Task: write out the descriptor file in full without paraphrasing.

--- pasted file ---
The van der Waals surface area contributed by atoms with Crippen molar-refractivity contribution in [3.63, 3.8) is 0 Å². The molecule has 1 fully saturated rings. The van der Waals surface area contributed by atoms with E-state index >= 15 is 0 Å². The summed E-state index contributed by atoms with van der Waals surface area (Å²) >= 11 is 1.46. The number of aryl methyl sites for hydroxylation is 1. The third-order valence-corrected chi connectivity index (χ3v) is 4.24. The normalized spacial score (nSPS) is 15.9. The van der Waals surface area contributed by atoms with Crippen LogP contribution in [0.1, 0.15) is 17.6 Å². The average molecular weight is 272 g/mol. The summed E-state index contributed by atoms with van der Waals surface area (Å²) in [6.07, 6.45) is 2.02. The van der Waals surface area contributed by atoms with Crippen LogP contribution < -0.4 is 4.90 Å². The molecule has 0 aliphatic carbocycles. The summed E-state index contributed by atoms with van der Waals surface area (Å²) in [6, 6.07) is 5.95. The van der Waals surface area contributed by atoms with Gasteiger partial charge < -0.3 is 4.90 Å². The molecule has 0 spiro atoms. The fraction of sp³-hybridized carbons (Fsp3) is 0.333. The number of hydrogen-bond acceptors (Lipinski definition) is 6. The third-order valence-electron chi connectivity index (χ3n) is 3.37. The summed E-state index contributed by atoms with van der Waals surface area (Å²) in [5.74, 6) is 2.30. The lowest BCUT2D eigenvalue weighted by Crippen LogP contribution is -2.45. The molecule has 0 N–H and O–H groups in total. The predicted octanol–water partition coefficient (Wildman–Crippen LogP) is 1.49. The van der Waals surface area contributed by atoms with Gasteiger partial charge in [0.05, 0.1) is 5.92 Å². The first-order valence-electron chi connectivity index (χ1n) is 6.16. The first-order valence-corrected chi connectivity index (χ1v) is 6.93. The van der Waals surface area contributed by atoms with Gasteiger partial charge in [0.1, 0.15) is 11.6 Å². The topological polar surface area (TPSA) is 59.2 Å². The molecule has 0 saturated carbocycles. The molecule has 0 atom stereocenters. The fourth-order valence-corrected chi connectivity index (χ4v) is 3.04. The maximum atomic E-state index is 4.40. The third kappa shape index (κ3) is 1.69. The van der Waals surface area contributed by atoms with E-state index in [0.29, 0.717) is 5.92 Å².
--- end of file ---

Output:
The van der Waals surface area contributed by atoms with Crippen molar-refractivity contribution in [3.63, 3.8) is 0 Å². The molecule has 1 fully saturated rings. The van der Waals surface area contributed by atoms with E-state index >= 15 is 0 Å². The summed E-state index contributed by atoms with van der Waals surface area (Å²) >= 11 is 1.46. The number of aryl methyl sites for hydroxylation is 1. The third-order valence-corrected chi connectivity index (χ3v) is 4.24. The normalized spacial score (nSPS) is 15.9. The van der Waals surface area contributed by atoms with Crippen LogP contribution in [0.1, 0.15) is 17.6 Å². The average molecular weight is 272 g/mol. The summed E-state index contributed by atoms with van der Waals surface area (Å²) in [6.07, 6.45) is 2.02. The van der Waals surface area contributed by atoms with Crippen LogP contribution < -0.4 is 4.90 Å². The molecule has 0 aliphatic carbocycles. The summed E-state index contributed by atoms with van der Waals surface area (Å²) in [6, 6.07) is 5.95. The van der Waals surface area contributed by atoms with Gasteiger partial charge < -0.3 is 4.90 Å². The molecule has 0 spiro atoms. The fraction of sp³-hybridized carbons (Fsp3) is 0.333. The number of hydrogen-bond acceptors (Lipinski definition) is 6. The third-order valence-electron chi connectivity index (χ3n) is 3.37. The summed E-state index contributed by atoms with van der Waals surface area (Å²) in [5.74, 6) is 2.30. The lowest BCUT2D eigenvalue weighted by Crippen LogP contribution is -2.45. The molecule has 0 N–H and O–H groups in total. The predicted octanol–water partition coefficient (Wildman–Crippen LogP) is 1.49. The van der Waals surface area contributed by atoms with Gasteiger partial charge in [0.05, 0.1) is 5.92 Å². The first-order valence-electron chi connectivity index (χ1n) is 6.16. The first-order valence-corrected chi connectivity index (χ1v) is 6.93. The van der Waals surface area contributed by atoms with Gasteiger partial charge in [0.1, 0.15) is 11.6 Å². The topological polar surface area (TPSA) is 59.2 Å². The molecule has 0 saturated carbocycles. The molecule has 0 atom stereocenters. The fourth-order valence-corrected chi connectivity index (χ4v) is 3.04. The maximum atomic E-state index is 4.40. The third kappa shape index (κ3) is 1.69. The van der Waals surface area contributed by atoms with E-state index in [0.29, 0.717) is 5.92 Å².